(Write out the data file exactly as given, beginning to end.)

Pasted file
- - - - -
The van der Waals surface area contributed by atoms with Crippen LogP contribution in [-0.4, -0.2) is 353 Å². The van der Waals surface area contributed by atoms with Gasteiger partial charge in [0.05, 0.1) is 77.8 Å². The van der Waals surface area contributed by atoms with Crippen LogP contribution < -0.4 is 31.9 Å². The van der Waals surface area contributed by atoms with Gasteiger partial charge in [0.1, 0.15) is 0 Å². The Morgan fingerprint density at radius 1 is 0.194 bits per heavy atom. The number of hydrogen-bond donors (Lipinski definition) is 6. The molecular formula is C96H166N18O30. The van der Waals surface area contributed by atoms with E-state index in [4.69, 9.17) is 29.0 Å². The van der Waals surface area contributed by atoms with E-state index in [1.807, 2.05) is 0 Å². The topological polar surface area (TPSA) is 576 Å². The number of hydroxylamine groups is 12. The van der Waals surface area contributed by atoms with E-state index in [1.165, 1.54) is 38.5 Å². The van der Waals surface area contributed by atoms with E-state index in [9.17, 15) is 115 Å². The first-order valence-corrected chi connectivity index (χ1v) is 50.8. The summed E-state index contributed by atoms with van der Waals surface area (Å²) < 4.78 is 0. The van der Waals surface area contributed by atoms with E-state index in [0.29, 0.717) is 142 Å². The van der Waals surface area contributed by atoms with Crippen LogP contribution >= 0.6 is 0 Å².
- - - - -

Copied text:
The van der Waals surface area contributed by atoms with Crippen LogP contribution in [-0.4, -0.2) is 353 Å². The van der Waals surface area contributed by atoms with Gasteiger partial charge in [0.05, 0.1) is 77.8 Å². The van der Waals surface area contributed by atoms with Crippen LogP contribution < -0.4 is 31.9 Å². The van der Waals surface area contributed by atoms with Gasteiger partial charge in [0.1, 0.15) is 0 Å². The Morgan fingerprint density at radius 1 is 0.194 bits per heavy atom. The number of hydrogen-bond donors (Lipinski definition) is 6. The molecular formula is C96H166N18O30. The van der Waals surface area contributed by atoms with E-state index in [4.69, 9.17) is 29.0 Å². The van der Waals surface area contributed by atoms with E-state index in [1.807, 2.05) is 0 Å². The topological polar surface area (TPSA) is 576 Å². The number of hydroxylamine groups is 12. The van der Waals surface area contributed by atoms with E-state index in [1.165, 1.54) is 38.5 Å². The van der Waals surface area contributed by atoms with E-state index in [9.17, 15) is 115 Å². The first-order valence-corrected chi connectivity index (χ1v) is 50.8. The summed E-state index contributed by atoms with van der Waals surface area (Å²) < 4.78 is 0. The van der Waals surface area contributed by atoms with E-state index in [0.29, 0.717) is 142 Å². The van der Waals surface area contributed by atoms with Crippen LogP contribution >= 0.6 is 0 Å².